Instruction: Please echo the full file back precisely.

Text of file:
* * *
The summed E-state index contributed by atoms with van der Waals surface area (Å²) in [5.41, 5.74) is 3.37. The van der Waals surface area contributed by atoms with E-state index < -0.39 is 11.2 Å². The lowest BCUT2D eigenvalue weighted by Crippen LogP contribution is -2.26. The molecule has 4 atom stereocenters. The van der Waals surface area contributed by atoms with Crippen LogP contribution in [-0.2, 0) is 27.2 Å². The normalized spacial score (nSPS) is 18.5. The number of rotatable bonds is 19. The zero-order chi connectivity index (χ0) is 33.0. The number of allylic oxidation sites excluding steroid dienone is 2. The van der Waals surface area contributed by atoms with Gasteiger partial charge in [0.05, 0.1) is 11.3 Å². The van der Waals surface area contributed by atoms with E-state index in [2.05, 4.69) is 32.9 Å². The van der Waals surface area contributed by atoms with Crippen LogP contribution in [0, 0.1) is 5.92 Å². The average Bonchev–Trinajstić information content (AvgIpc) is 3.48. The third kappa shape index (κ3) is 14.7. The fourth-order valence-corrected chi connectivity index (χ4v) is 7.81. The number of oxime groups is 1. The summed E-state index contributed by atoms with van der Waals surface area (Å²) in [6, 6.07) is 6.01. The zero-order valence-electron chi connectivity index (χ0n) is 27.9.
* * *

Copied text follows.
The summed E-state index contributed by atoms with van der Waals surface area (Å²) in [5.41, 5.74) is 3.37. The van der Waals surface area contributed by atoms with E-state index < -0.39 is 11.2 Å². The lowest BCUT2D eigenvalue weighted by Crippen LogP contribution is -2.26. The molecule has 4 atom stereocenters. The van der Waals surface area contributed by atoms with Crippen LogP contribution in [-0.2, 0) is 27.2 Å². The normalized spacial score (nSPS) is 18.5. The number of rotatable bonds is 19. The zero-order chi connectivity index (χ0) is 33.0. The number of allylic oxidation sites excluding steroid dienone is 2. The van der Waals surface area contributed by atoms with Gasteiger partial charge in [0.05, 0.1) is 11.3 Å². The van der Waals surface area contributed by atoms with E-state index in [2.05, 4.69) is 32.9 Å². The van der Waals surface area contributed by atoms with Crippen LogP contribution in [0, 0.1) is 5.92 Å². The average Bonchev–Trinajstić information content (AvgIpc) is 3.48. The third kappa shape index (κ3) is 14.7. The fourth-order valence-corrected chi connectivity index (χ4v) is 7.81. The number of oxime groups is 1. The summed E-state index contributed by atoms with van der Waals surface area (Å²) in [6, 6.07) is 6.01. The zero-order valence-electron chi connectivity index (χ0n) is 27.9.